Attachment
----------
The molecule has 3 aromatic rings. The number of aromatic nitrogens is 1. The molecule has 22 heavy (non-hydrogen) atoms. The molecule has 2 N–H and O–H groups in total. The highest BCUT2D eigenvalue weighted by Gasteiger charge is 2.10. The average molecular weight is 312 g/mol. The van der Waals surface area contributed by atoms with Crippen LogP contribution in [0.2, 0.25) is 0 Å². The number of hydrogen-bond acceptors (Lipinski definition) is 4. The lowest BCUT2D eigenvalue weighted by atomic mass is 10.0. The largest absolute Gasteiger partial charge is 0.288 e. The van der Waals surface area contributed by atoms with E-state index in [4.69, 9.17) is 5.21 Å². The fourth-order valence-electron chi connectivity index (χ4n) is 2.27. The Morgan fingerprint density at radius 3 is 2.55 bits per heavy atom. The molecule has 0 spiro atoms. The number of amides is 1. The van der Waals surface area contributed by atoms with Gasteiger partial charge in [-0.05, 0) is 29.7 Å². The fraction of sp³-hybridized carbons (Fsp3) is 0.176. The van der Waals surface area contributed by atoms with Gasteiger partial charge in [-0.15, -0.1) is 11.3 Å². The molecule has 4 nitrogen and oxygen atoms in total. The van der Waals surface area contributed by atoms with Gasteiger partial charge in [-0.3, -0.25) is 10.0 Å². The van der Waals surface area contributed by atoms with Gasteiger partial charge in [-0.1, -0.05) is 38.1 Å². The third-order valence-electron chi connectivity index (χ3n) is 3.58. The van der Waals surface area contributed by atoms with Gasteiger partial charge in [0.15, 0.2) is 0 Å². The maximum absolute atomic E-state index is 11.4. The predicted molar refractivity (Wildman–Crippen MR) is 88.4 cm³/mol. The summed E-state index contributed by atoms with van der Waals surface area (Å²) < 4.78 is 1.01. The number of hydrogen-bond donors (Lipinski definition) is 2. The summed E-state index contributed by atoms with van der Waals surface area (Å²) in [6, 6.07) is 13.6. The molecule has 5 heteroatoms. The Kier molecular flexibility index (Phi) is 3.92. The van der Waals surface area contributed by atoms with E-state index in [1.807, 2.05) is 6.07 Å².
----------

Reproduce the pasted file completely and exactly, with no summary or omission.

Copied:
The molecule has 3 aromatic rings. The number of aromatic nitrogens is 1. The molecule has 22 heavy (non-hydrogen) atoms. The molecule has 2 N–H and O–H groups in total. The highest BCUT2D eigenvalue weighted by Gasteiger charge is 2.10. The average molecular weight is 312 g/mol. The van der Waals surface area contributed by atoms with Crippen LogP contribution in [0.2, 0.25) is 0 Å². The number of hydrogen-bond acceptors (Lipinski definition) is 4. The lowest BCUT2D eigenvalue weighted by atomic mass is 10.0. The largest absolute Gasteiger partial charge is 0.288 e. The van der Waals surface area contributed by atoms with E-state index in [4.69, 9.17) is 5.21 Å². The fourth-order valence-electron chi connectivity index (χ4n) is 2.27. The Morgan fingerprint density at radius 3 is 2.55 bits per heavy atom. The molecule has 0 spiro atoms. The number of amides is 1. The van der Waals surface area contributed by atoms with Gasteiger partial charge in [-0.05, 0) is 29.7 Å². The fraction of sp³-hybridized carbons (Fsp3) is 0.176. The van der Waals surface area contributed by atoms with Gasteiger partial charge in [-0.15, -0.1) is 11.3 Å². The molecule has 4 nitrogen and oxygen atoms in total. The van der Waals surface area contributed by atoms with Gasteiger partial charge in [-0.3, -0.25) is 10.0 Å². The van der Waals surface area contributed by atoms with Gasteiger partial charge in [-0.1, -0.05) is 38.1 Å². The third-order valence-electron chi connectivity index (χ3n) is 3.58. The van der Waals surface area contributed by atoms with Gasteiger partial charge in [0.15, 0.2) is 0 Å². The maximum absolute atomic E-state index is 11.4. The predicted molar refractivity (Wildman–Crippen MR) is 88.4 cm³/mol. The summed E-state index contributed by atoms with van der Waals surface area (Å²) < 4.78 is 1.01. The number of hydrogen-bond donors (Lipinski definition) is 2. The summed E-state index contributed by atoms with van der Waals surface area (Å²) in [6, 6.07) is 13.6. The molecule has 5 heteroatoms. The Kier molecular flexibility index (Phi) is 3.92. The van der Waals surface area contributed by atoms with E-state index in [1.807, 2.05) is 6.07 Å².